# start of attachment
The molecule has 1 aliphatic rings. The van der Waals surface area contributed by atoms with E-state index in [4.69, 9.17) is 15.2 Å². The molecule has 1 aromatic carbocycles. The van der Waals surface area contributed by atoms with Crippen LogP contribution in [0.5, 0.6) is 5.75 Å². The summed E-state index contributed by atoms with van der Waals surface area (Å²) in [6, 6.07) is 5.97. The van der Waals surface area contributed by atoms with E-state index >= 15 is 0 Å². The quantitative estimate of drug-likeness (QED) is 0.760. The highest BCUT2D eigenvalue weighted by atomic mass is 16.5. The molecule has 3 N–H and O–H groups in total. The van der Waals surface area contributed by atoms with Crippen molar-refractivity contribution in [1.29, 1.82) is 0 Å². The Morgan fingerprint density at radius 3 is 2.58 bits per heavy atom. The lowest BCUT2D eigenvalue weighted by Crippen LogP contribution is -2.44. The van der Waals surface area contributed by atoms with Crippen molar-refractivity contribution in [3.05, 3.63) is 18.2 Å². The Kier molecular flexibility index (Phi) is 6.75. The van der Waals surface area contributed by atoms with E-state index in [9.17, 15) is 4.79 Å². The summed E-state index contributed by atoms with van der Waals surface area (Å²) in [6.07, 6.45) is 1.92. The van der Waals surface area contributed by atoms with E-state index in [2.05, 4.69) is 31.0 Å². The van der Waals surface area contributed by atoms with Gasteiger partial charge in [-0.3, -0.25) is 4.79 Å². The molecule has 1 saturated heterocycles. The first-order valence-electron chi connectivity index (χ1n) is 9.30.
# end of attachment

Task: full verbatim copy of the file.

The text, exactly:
The molecule has 1 aliphatic rings. The van der Waals surface area contributed by atoms with E-state index in [4.69, 9.17) is 15.2 Å². The molecule has 1 aromatic carbocycles. The van der Waals surface area contributed by atoms with Crippen LogP contribution in [0.5, 0.6) is 5.75 Å². The summed E-state index contributed by atoms with van der Waals surface area (Å²) in [6, 6.07) is 5.97. The van der Waals surface area contributed by atoms with E-state index >= 15 is 0 Å². The quantitative estimate of drug-likeness (QED) is 0.760. The highest BCUT2D eigenvalue weighted by atomic mass is 16.5. The molecule has 3 N–H and O–H groups in total. The van der Waals surface area contributed by atoms with Crippen molar-refractivity contribution in [1.29, 1.82) is 0 Å². The Morgan fingerprint density at radius 3 is 2.58 bits per heavy atom. The lowest BCUT2D eigenvalue weighted by Crippen LogP contribution is -2.44. The van der Waals surface area contributed by atoms with Crippen molar-refractivity contribution in [3.05, 3.63) is 18.2 Å². The Kier molecular flexibility index (Phi) is 6.75. The van der Waals surface area contributed by atoms with E-state index in [9.17, 15) is 4.79 Å². The summed E-state index contributed by atoms with van der Waals surface area (Å²) in [6.07, 6.45) is 1.92. The van der Waals surface area contributed by atoms with E-state index in [2.05, 4.69) is 31.0 Å². The van der Waals surface area contributed by atoms with Gasteiger partial charge in [-0.3, -0.25) is 4.79 Å². The molecule has 1 saturated heterocycles. The first-order valence-electron chi connectivity index (χ1n) is 9.30.